|Matthew Henry's Concise Commentary|
23:19-29 In the midst of his wickedness, Saul affected to speak the language of piety. Such expressions, without suitable effects, can only amuse or deceive those who hear, and those who use them. This mountain was an emblem of the Divine Providence coming between David and the destroyer. Let us not be dismayed at the prospect of future difficulties, but stay ourselves upon Him who is wonderful in counsel and excellent in working. Sooner than his promise shall fail, he will commission Philistines to effect our escape, at the very moment when our case appears most desperate. God requires entire dependence on him, If ye will not believe, surely ye shall not be established, Isa 7:9.
Gill's Exposition of the Entire Bible
And David went up from thence,.... From the wilderness of Maon, having had a narrow escape for his life:
and dwelt in strong holds in Engedi; another place in the tribe of Judah, and which lay in the wilderness of Judah, and from whence that is called the wilderness of Engedi; and here Dr. Lightfoot (w) thinks he penned the sixty third psalm, Psalm 63:1, the wilderness about Engedi being the most desert of all other places, that being upon the borders of the dead sea; of this place; see Gill on Joshua 15:62.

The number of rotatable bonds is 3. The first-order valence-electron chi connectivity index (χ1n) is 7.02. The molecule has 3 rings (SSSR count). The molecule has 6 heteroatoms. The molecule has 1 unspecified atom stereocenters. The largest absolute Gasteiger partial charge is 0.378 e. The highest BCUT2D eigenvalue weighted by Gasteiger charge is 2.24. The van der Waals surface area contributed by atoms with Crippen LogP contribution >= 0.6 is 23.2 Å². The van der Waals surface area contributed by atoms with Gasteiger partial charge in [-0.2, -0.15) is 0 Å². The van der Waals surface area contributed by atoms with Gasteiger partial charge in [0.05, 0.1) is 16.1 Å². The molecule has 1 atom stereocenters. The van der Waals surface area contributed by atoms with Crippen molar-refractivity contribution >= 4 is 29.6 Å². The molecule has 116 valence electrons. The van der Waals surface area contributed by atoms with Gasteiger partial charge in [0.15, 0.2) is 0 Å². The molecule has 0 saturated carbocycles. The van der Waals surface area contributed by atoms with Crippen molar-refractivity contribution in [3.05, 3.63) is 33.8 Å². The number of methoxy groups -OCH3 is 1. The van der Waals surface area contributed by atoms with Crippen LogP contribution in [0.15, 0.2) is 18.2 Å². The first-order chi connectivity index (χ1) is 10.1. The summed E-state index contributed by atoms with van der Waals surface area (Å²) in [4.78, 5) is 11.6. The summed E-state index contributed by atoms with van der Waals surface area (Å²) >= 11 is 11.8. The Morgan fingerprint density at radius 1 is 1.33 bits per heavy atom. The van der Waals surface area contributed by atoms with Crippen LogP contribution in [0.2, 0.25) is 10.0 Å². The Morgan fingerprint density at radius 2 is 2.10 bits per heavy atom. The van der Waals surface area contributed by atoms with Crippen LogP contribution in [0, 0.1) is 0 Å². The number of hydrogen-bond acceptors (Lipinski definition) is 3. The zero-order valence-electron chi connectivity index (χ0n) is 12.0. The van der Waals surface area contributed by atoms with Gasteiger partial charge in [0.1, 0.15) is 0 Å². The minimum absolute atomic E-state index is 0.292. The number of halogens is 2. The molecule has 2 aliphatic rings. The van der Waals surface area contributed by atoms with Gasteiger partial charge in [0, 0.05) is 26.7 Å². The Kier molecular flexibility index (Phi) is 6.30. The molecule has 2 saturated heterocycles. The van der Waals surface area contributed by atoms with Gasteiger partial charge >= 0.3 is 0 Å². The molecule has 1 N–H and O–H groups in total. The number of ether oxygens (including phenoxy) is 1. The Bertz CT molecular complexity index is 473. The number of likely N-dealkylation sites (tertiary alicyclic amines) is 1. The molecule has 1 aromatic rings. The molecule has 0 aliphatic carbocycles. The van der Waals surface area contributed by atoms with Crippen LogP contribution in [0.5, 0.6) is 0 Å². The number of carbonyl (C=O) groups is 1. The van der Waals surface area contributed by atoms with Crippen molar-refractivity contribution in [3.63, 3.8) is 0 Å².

(w) Works, vol. 1. p. 58.
Jamieson-Fausset-Brown Bible Commentary
29. David went up from thence, and dwelt in strong holds at En-gedi—that is, "the spring of the wild goats or gazelles"—a name given to it from the vast number of ibexes or Syrian chamois which inhabit these cliffs on the western shore of the Dead Sea (Jos 15:62). It is now called Ain Jiddy. On all sides the country is full of caverns, which might then serve as lurking places for David and his men, as they do for outlaws at the present day [Robinson].
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